A new business model for retail banking is emerging, and IT has a crucial role in enabling it.
The credit crunch and the bank bailouts have made banking a headline topic, and so much of the nation's economic wellbeing is entailed that no government can sit back and watch the bank go bust. Should these big banks be statutorily broken up? Should they be restrained, kept small enough to let them die?
One essential element of free market economics should be that failed competitors go to the wall. The survival risks to banks largely inhabit their investment divisions. Backing the wrong horse in this market segment - such as dodgy debts and mortgages, derivatives whose value is immeasurable - can bring banks to their knees.
In contrast, retail banking is comparatively risk free. They just borrow your money, mark it up and lend it to me - or vice versa. Should these two business models be allowed to coexist within a single bank?
Behind these foreground stories, however, lurks a narrative affecting every person or family in the land and depending crucially on IT.
TripleIC recently conducted a study of 1000 retail bank customers, a sample carefully chosen to be nationally representative. We asked them what confidence they had in the retail banking sector. The results were quite shocking.
How can these depressing statistics be improved? The answer depends crucially on the wider use of IT and - even more importantly - on the better use of IT.
One fact that emerged clearly from our study is that
young customers have a better impression of their bank than old customers.
The reason is not far to seek - more young customers use online banking. Which would you rather do: access your bank account from your computer at home, at work, on a train - or trudge around in the rain to your local bank branch and join a queue?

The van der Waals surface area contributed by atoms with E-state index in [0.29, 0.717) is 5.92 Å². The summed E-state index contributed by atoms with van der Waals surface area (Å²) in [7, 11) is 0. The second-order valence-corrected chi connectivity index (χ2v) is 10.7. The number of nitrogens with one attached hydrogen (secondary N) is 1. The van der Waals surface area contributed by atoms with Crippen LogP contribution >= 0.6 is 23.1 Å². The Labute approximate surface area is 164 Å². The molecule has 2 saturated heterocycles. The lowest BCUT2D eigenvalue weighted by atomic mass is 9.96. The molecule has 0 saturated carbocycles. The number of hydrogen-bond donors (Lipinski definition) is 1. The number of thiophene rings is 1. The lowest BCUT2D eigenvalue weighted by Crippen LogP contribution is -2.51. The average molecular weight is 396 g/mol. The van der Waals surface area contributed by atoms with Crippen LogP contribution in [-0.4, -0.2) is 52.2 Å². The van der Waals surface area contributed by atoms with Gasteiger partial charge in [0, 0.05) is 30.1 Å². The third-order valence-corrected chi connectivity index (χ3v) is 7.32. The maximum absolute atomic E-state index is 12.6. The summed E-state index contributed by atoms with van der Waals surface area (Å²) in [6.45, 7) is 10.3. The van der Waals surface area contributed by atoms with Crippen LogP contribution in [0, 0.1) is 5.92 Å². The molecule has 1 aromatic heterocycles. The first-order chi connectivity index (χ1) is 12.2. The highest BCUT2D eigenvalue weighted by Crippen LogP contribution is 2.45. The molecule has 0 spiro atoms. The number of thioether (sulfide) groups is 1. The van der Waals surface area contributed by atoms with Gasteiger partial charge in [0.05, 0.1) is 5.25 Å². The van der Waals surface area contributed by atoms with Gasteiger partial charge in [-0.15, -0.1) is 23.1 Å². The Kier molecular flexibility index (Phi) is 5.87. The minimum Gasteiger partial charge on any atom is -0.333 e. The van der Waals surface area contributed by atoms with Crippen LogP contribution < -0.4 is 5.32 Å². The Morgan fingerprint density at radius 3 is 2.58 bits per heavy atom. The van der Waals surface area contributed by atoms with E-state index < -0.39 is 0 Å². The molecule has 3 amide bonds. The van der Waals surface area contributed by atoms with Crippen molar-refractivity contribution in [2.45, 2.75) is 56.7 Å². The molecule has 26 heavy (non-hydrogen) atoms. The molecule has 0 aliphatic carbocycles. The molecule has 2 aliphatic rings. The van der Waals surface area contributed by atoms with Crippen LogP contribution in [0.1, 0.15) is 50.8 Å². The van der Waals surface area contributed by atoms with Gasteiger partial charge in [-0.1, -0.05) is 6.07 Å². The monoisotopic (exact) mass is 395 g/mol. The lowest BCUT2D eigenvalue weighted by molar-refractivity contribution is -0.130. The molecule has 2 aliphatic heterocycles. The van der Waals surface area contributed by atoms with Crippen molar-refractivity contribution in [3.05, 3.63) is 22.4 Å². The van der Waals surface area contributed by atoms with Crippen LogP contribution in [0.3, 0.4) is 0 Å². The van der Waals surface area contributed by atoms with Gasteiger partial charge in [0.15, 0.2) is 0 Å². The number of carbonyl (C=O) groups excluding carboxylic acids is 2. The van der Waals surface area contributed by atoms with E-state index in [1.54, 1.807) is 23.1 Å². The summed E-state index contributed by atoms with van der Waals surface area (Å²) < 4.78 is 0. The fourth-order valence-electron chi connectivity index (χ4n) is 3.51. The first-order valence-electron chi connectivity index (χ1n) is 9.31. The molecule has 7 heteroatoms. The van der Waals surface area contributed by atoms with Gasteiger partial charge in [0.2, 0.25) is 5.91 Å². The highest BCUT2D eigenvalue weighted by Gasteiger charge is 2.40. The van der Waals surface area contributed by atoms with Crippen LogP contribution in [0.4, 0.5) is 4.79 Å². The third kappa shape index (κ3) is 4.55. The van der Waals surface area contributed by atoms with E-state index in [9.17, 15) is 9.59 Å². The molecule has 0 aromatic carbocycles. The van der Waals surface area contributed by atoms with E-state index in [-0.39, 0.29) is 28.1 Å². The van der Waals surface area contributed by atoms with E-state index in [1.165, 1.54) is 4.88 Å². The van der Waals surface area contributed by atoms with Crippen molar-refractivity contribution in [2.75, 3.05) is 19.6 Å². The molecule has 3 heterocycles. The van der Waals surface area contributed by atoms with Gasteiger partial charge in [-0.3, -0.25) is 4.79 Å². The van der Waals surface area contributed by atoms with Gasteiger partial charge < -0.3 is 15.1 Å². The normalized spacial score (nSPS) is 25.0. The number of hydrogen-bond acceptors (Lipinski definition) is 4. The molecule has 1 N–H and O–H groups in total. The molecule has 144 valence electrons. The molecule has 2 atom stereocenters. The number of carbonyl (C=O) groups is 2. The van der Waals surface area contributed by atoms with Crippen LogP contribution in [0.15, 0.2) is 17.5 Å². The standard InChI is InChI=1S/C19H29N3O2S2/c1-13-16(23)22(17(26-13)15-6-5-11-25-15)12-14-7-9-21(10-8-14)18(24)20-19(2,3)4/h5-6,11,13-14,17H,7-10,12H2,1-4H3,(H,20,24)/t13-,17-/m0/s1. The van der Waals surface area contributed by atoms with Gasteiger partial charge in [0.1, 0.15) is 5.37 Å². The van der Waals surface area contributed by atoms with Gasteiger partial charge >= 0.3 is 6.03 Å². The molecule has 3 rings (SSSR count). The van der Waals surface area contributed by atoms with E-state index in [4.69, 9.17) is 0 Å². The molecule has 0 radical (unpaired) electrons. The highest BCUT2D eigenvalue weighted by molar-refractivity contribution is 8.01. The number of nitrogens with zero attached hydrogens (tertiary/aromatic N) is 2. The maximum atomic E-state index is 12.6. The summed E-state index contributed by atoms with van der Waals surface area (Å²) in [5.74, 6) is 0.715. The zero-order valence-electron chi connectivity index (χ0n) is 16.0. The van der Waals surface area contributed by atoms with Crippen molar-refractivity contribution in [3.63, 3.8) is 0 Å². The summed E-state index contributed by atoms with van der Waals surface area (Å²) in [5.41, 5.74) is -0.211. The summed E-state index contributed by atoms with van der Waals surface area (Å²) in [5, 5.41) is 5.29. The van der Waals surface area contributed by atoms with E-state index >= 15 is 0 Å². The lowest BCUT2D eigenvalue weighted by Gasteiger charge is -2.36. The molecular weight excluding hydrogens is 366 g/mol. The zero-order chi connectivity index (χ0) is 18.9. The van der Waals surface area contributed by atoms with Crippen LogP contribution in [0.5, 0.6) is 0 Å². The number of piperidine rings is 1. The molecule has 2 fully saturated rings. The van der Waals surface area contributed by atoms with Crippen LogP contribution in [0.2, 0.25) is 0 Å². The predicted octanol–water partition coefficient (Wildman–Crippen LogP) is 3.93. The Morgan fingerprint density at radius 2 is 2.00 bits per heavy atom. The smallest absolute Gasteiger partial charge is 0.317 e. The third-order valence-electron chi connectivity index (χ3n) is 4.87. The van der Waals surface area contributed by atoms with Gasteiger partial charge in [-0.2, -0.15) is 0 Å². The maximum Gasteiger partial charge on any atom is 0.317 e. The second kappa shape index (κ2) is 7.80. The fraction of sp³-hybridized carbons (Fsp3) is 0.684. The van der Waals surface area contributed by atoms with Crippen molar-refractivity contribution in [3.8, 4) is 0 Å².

And as more routine transactions are dealt with online, it's much more likely the person in front of you has a complex and time-consuming issue to resolve. Anyway, local branch managers no longer have the right to make decisions about loans.
Everything serious has to go to head office, another reason not to bother visiting your branch. When did you last do so?
As between a retail branch and online, it's no contest. As online banking becomes more popular, the very existence of bank branches becomes ever less economically viable. So service levels drop - and must continue to do so.
As more and more customers have email addresses, broadband access and smartphones, survival demands a different business model of retail banking.
In the past, the business model of the retail banks was bank-centric. Each bank saw itself as a central resource, and customers could approach the bank and inquire whether any of a range of supplier-defined services met the customer's needs.
If not, hard luck. Most people have some experience of this 'computer says no' style of banking. Incidentally, this business model also involved selling products that few customers needed, such as payment protection insurance. If the bank could make money from them, who cared whether they were actually needed?
Today our online research shows how a customer-centric business model is emerging. Banks can put more emphasis on online banking. But because more and more customers are wired, they can create genuine conversations with their customers.
Instead of their services being defined by what the bank wants to offer, they can be defined by what the customers need. The bank to customer polarity is reversed. The customer becomes the market maker of the future.
Of course, this 180-degree turn is not going to be easy for the big banks to achieve. The top management tiers of banks are often aware of what's happening and what's needed. But layers of die-hard middle management are convinced that the old bank-centric model has enough life left to see out their careers.
One major bank told us it already has a team working on customer conversations. My reply was to invite them to look at the table on page one and to read the verbatims about their bank. Their efforts may be costly but they are not working. Our survey proves that more intelligent use of IT is the key to the new business model.
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